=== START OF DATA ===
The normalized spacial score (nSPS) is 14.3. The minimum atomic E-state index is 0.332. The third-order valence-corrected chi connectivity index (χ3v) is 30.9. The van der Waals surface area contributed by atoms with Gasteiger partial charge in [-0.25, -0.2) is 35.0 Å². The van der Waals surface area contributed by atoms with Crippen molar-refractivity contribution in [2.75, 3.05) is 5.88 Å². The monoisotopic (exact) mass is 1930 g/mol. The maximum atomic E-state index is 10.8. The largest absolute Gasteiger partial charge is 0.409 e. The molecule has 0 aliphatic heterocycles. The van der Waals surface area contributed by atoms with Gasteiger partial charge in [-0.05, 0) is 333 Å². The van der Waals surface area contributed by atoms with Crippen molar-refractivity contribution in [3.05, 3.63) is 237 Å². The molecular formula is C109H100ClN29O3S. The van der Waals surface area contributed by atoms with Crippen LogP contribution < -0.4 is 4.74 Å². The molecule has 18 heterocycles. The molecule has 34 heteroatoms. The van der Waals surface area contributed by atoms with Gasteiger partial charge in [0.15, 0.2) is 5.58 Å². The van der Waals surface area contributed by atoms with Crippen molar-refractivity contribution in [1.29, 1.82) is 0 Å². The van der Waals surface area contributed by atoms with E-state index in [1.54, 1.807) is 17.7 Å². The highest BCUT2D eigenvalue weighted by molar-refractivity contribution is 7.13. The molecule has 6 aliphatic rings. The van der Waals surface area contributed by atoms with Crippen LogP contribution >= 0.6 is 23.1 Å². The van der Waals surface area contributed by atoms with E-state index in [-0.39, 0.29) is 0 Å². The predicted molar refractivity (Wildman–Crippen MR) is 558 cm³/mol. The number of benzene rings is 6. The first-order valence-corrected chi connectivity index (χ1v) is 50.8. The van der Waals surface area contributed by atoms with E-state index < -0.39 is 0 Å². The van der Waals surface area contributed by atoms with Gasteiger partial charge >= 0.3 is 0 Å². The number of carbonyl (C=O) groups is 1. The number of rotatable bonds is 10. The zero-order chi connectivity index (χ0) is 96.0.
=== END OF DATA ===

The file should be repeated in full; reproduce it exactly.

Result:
The normalized spacial score (nSPS) is 14.3. The minimum atomic E-state index is 0.332. The third-order valence-corrected chi connectivity index (χ3v) is 30.9. The van der Waals surface area contributed by atoms with Gasteiger partial charge in [-0.25, -0.2) is 35.0 Å². The van der Waals surface area contributed by atoms with Crippen molar-refractivity contribution in [2.75, 3.05) is 5.88 Å². The monoisotopic (exact) mass is 1930 g/mol. The maximum atomic E-state index is 10.8. The largest absolute Gasteiger partial charge is 0.409 e. The molecule has 0 aliphatic heterocycles. The van der Waals surface area contributed by atoms with Gasteiger partial charge in [-0.05, 0) is 333 Å². The van der Waals surface area contributed by atoms with Crippen molar-refractivity contribution in [3.05, 3.63) is 237 Å². The molecular formula is C109H100ClN29O3S. The van der Waals surface area contributed by atoms with Crippen LogP contribution < -0.4 is 4.74 Å². The molecule has 18 heterocycles. The molecule has 34 heteroatoms. The van der Waals surface area contributed by atoms with Gasteiger partial charge in [0.15, 0.2) is 5.58 Å². The van der Waals surface area contributed by atoms with Crippen molar-refractivity contribution in [1.29, 1.82) is 0 Å². The van der Waals surface area contributed by atoms with E-state index in [1.54, 1.807) is 17.7 Å². The highest BCUT2D eigenvalue weighted by molar-refractivity contribution is 7.13. The molecule has 6 aliphatic rings. The van der Waals surface area contributed by atoms with Crippen LogP contribution >= 0.6 is 23.1 Å². The van der Waals surface area contributed by atoms with E-state index in [-0.39, 0.29) is 0 Å². The predicted molar refractivity (Wildman–Crippen MR) is 558 cm³/mol. The number of benzene rings is 6. The first-order valence-corrected chi connectivity index (χ1v) is 50.8. The van der Waals surface area contributed by atoms with E-state index < -0.39 is 0 Å². The van der Waals surface area contributed by atoms with Gasteiger partial charge >= 0.3 is 0 Å². The number of carbonyl (C=O) groups is 1. The number of rotatable bonds is 10. The zero-order chi connectivity index (χ0) is 96.0.